The Parabolic SAR, abbreviated as SAR (Stop and Reverse), is a trend-following indicator that’s crucial for traders looking to spot price action reversals. The Parabolic SAR is displayed on charts through a series of small dots positioned either above or below the price depending on the trend direction.
J. Welles Wilder developed the Parabolic SAR in his 1976 book “New Concepts In Technical Trading Systems“. This book not only introduced the Parabolic SAR but also other significant technical indicators like the Relative Strength Index (RSI) and the Average Directional Index (ADX).
The unique positioning of SAR dots facilitates a rapid comprehension of market trends:
The seamless transition of the SAR dots as the market ebbs and flows paves the path for traders to stay in sync with the prevailing market rhythm, thereby nurturing the groundwork for well-informed trading decisions.
The Parabolic SAR follows the price movement closely as it moves along a trend, waiting to catch signs of a possible change in direction.
As the current trend starts to slow down and looks like it’s coming to an end, the Parabolic SAR moves closer and closer to the price. Eventually, the price touches the dots of the Parabolic SAR on the chart. When this happens, the Parabolic SAR dots switch to the other side of the price, showing that the price is likely changing direction. This switch helps traders see that the trend is shifting, and helps them plan their trades accordingly.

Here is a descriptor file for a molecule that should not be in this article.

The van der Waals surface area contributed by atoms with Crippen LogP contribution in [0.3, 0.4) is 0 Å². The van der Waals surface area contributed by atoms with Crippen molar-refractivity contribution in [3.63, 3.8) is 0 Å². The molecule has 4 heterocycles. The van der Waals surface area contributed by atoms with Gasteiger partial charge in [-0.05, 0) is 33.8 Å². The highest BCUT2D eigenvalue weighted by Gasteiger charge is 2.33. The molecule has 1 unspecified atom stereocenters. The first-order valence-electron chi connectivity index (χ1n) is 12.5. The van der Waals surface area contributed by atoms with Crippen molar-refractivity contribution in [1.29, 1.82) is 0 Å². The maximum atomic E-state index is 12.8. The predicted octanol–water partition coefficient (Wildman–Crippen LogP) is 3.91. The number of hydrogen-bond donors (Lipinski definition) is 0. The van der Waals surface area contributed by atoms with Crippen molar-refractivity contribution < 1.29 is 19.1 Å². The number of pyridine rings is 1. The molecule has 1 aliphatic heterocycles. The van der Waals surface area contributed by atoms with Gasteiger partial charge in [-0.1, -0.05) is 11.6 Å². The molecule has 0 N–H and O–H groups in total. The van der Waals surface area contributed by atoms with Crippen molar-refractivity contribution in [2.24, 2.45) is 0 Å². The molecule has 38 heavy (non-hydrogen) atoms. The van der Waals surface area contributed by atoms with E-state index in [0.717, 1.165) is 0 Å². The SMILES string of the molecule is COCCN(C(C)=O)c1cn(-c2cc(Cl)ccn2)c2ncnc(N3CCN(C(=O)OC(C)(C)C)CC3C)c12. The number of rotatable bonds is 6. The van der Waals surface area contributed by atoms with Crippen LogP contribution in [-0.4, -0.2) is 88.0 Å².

Spotting Entry and Exit Points:
Setting Trailing Stops:
In the illustration above, observe how the SAR is positioned below the price as it climbs upward. Once the upward movement reaches its end, the price touches the SAR, indicating a potential shift in the trend towards a downward direction.
In the displayed example above, the SAR positions itself above the price, indicating a downtrend. It follows the price as it moves down, until the trend exhausts and the price touches the SAR, signaling the downtrend’s end and a possible shift to an upward trend.
Traders can utilize the SAR to discern the trend’s direction. Furthermore, the SAR is useful for managing trailing stop losses, adjusting the stop loss position closely behind each new SAR formation, until the price reverses, potentially locking in profits for the traders.